Trouble finishing

31 12 2008

I’m having trouble finishing this series.

1. Have to tidy up all the old story lines. Or at least the major ones.

2. Dig deeper

3. Which may lead me to rewrite the whole thing. I’ve already decided to cut out the whole Maynard G. Krebs blog. (Treating it as a separate story.)

4.  Try to publish (first in small reviews and emags and then later in a pub or epub

5. Consider illustrations. The plaza is down the street. Got to start photographing. But it’s winter.  And I’m procrastinating. And getting older.





Ballad of a Heist

7 12 2008

BALLAD OF A HEIST

Man called Fu. Slap stepping. Into a New World. The drug store. Where he had never been. Not a foot. If you don’t count looking in. And wishing. They wouldn’t let him in. Been warned. No beggars in the aisle.

“Oh man,” he said. His eyes were wide open. “Look at all this shit! It hurts to look.”

He was wiped out. But why had he been drawn inside the New World? Something had whispered in his ear.

Today your future will be revealed in a lullaby.

Behind him. But not too far behind him stepped the Drug Store Bandits. Doing the Fox Trot and leading the way was Tony. Boy, did he look sharp? Pressed and put on a bright new Hawaiian shirt.

“Hey man,” he said. Even his voiced sparkled. “Don’t I look sharp!” He was glad that he showered and shaved that morning. The drug store was so clean. Wouldn’t want to look out of place. On the surveillance.

Now Teddy came in toe tapping. Put metal clamps on the bottom of his running shoes. On his toes. That made each of his steps tap. He had a few moves that he was willing to dump. But mostly he felt his routine was top rate. God, he hoped his mask was on straight. And who the hell was Tricky Dick?

Sean brought up the rear. Like doing a line dance. The Stroll. Stepping down the gauntlet of household products. Lead me to the drugs, he hummed.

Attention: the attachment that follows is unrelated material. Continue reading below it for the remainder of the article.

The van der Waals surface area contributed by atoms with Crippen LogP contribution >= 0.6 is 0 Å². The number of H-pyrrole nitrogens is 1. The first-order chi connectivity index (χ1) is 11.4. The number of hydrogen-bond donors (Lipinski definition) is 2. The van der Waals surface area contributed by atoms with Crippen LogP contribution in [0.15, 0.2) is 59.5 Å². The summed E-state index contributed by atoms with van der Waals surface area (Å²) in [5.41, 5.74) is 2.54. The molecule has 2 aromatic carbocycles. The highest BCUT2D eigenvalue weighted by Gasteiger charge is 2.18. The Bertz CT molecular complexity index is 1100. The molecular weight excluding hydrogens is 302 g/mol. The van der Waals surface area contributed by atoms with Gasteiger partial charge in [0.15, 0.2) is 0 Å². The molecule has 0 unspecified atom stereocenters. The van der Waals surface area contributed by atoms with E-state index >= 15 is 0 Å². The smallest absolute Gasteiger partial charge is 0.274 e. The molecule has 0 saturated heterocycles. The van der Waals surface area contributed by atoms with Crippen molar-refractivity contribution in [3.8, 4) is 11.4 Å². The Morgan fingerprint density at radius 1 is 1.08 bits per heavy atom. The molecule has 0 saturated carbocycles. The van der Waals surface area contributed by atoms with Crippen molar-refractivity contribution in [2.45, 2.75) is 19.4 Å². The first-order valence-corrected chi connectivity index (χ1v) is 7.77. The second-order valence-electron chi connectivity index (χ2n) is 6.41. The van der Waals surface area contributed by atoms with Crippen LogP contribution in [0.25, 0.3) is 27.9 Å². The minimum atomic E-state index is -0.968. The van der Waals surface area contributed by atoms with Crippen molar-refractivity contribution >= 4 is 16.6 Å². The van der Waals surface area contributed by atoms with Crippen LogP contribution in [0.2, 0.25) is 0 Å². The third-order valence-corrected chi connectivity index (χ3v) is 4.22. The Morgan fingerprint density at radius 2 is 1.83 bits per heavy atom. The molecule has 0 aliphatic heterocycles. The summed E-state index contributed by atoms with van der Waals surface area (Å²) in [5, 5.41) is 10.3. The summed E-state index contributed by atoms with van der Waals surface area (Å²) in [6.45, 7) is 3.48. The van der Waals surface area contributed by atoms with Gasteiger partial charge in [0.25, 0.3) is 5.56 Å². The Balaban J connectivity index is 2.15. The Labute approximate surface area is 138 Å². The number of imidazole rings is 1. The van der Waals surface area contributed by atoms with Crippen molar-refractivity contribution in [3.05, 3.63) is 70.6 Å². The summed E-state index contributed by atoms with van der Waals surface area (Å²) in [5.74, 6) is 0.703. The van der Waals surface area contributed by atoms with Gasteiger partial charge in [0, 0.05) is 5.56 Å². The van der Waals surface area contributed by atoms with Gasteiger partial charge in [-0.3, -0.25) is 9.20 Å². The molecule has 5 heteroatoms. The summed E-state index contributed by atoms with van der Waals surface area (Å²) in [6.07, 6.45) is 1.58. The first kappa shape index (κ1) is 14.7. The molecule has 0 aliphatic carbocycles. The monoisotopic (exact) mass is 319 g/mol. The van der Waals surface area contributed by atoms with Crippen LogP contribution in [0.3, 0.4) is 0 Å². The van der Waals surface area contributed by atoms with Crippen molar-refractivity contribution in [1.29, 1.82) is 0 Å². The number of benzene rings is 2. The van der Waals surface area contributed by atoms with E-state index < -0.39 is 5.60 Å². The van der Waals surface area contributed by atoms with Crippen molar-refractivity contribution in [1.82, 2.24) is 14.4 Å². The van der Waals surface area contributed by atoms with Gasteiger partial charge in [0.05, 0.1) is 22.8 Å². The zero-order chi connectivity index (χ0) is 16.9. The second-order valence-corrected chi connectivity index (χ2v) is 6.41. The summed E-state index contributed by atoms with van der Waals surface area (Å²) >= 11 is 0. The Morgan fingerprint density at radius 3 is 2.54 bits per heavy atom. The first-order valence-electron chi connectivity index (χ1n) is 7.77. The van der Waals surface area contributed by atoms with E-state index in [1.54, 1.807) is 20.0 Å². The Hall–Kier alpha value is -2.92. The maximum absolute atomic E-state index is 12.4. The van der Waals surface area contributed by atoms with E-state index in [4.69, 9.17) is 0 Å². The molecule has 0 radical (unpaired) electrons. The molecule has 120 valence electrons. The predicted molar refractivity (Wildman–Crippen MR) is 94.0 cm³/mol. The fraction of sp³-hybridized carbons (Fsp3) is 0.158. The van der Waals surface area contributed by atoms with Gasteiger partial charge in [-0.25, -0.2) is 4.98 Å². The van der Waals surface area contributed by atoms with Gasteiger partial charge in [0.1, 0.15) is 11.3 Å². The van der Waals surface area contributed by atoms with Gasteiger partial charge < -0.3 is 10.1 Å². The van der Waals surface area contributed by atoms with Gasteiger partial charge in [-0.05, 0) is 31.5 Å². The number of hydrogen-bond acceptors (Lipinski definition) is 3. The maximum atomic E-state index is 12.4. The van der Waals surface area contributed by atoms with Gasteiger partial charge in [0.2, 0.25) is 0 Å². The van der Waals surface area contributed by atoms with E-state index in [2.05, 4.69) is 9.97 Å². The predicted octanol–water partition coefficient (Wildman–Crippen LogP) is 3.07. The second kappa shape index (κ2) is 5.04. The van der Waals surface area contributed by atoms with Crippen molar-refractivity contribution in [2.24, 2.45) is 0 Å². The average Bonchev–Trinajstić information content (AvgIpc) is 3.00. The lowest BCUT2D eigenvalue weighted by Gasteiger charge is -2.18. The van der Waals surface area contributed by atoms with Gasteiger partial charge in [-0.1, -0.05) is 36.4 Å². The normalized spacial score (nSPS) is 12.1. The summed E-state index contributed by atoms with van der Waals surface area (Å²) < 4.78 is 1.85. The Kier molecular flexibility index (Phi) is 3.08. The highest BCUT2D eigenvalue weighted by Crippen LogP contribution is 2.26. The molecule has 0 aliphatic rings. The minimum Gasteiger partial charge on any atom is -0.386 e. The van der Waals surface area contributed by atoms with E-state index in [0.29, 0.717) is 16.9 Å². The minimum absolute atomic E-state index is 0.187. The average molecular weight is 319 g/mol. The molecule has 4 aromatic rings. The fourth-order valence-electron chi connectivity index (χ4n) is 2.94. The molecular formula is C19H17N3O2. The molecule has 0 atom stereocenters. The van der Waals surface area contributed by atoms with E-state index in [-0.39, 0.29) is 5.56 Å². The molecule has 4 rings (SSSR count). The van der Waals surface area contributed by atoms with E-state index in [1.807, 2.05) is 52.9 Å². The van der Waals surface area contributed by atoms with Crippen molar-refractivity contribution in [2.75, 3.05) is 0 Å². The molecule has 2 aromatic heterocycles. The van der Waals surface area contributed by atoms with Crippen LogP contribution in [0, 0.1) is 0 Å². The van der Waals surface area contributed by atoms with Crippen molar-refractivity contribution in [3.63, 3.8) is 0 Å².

Out of the back of the drug store stepped Mr. Edwards. He’d seen better days. His smile was a heavy load to bear that day. Deborah Hall winked at him.

“How are you doing today, champ?” she cried. “Where’s the spark? Bend your ear, and listen to my version. Life is its own reward. You don’t need a long face. Squint those eyes. I’ve never been happier.”

The cashiers, Bea, May, and Josephine, danced like a chorus line out of the room that read Employees Only. Singing, “We’re not really late, boss. We had a revelation. Who wants to complain about low pay and long hours? As long as you’re alive, there’s no reason to cry.”

Mr. Martins sat at the heart monitor. His arm stuck in the sleeve. He waved at Tony as he approached the pharmacy counter. Felt like a lounge singer. Aka Frank. All he needed was a tie. Loosened. A fedora. Tipped to one side. And a voice.

“I don’t know the kid,” Mr. Martins explained, “but it doesn’t do any harm to be friendly.”

Tony stepped up. Pharmaceutical counter. And demanded to be serviced. Teddy moved over to the west side. Took out his plastic gun.

“I was up bright and early,” he said to no one in particular. “God, the air was clean.”

Sean moved to the other side. And wished he’d had a smoke. There was a sign that read No Smoking. And it was by law.

“I’d like to find a tree that’s shady.” He smiled.